International Finance Theory and Policy
by Steven M. Suranovic

Finance 50-0

National Output Determination: Overview

This chapter describes how the supply and demand for the national output of goods and services combine to determine the equilibrium level of national output for an economy. The model is called the Goods and Services Market model, or just G&S Market model.

In this model we use GNP as the measure of national output rather than GDP. This adjustment is made because we wish to define the trade balance (EX - IM) as the current account. This adjustment is discussed in more detail below under export and import demand.

The diagram used to display this model is commonly known as the Keynesian cross. The model assumes, for simplicity, that the amount of national output produced by an economy is determined by the total amount demanded. Thus if, for some reason, the demand for GNP were to rise, then the amount of GNP supplied would rise up to satisfy it. If demand for the GNP falls, for whatever reason, then supply of GNP would also fall. Consequently, it is useful to think of this model as "demand driven."
The model is developed by identifying the key determinants of GNP demand. The starting point is the national income identity, which states that,

GNP = C + I + G + EX - IM

i.e., the gross national product is the sum of consumption expenditures, investment expenditures, government spending, and exports minus imports.

Note that the identity uses GNP rather than GDP if we define EX and IM to include income payments, income receipts and unilateral transfers.

We rewrite this relationship as,

AD = CD + ID + GD + EXD - IMD

where the left-hand-side, AD, refers to aggregate demand for the GNP and the right-hand-side variables are now read as consumption demand, investment demand, etc. The model further assumes that consumption demand is positively related to changes in disposable income (Yd). Furthermore, since disposable income is in turn negatively related to taxes and positively related to transfer payments, these additional variables can also affect aggregate demand.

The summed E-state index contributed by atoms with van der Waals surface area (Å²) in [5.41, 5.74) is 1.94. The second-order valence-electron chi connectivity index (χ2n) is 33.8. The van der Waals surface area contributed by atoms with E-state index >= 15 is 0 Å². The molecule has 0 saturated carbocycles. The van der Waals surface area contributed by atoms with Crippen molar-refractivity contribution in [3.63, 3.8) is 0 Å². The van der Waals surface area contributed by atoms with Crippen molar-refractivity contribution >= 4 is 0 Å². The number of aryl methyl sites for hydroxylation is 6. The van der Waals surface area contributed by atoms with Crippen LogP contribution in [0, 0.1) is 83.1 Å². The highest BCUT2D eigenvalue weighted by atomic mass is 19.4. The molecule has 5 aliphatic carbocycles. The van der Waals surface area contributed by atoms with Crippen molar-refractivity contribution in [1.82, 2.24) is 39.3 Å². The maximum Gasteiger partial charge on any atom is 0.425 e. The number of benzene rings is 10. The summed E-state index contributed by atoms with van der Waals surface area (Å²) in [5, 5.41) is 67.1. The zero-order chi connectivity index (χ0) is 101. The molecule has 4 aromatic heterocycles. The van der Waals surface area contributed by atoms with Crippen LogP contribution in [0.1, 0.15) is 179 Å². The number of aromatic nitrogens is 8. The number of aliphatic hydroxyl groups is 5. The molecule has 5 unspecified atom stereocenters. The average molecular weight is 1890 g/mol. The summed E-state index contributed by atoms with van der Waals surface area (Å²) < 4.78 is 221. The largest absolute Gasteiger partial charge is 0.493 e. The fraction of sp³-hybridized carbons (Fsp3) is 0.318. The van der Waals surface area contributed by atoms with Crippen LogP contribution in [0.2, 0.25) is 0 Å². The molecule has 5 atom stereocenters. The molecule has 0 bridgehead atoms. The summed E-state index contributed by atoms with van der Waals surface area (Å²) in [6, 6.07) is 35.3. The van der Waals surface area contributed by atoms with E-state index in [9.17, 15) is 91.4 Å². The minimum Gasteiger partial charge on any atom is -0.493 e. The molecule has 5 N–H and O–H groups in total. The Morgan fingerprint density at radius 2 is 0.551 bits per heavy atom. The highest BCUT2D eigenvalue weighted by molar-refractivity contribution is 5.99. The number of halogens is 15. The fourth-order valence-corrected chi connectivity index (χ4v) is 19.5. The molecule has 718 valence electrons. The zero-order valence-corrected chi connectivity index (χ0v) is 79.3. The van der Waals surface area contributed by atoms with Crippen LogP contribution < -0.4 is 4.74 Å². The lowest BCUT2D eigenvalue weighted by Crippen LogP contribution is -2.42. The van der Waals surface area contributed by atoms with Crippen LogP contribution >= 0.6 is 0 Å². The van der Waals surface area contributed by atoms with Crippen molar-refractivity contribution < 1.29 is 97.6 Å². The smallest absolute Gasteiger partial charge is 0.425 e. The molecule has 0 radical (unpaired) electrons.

The model also assumes that demand on the current account (CAD = EXD - IMD) is negatively related to changes in the domestic real currency value (i.e., the real exchange rate) and changes in disposable income. Furthermore, since the domestic real currency value is negatively related to the domestic price level (inflation) and positively related to the foreign price level, these variables will also affect current account demand.

Using the G&S market model, several important relationships between key economic variables are shown. These are,

a) When government demand (G) or investment demand (I) for G&S rises (falls), equilibrium GNP rises (falls).
b) When disposable income rises (falls) due to a decrease (increase) in taxes or an increase (decrease) in transfer payments, equilibrium GNP increases (decreases).
c) When the real exchange rate depreciates (appreciates), either due to a depreciation of the nominal exchange rate, an increase in the domestic price level or a decrease in the foreign price level, equilibrium GNP rises (falls).


The G&S market model connects with the money market because the value of GNP determined in the G&S model affects money demand. If equilibrium GNP rises in the G&S model, then money demand will rise causing an increase in the interest rate.

The G&S model also connects with the foreign exchange market. The equilibrium exchange rate determined in the FOREX affects the real exchange rate that in turn influences demand on the current account.

A thorough discussion of these interrelationships is given in Chapter 60.


There is one important relationship omitted in this version of the G&S model, and that is the relationship between interest rates and investment. In most standard depictions of the Keynesian G&S model, it is assumed that increases (decreases) in interest rates will reduce (increase) demand for investment. In this version of the model, to keep things simple, investment is assumed to be exogenous (determined in an external process) and unrelated to the level of interest rates.

Some approaches further posit that interest rates affect consumption demand as well. This occurs because household borrowing, to buy new cars or other consumer items, will tend to rise as interest rates fall. However, this relationship is also NOT included in this model.

International Finance Theory and Policy - Chapter 50-0: Last Updated on 1/20/05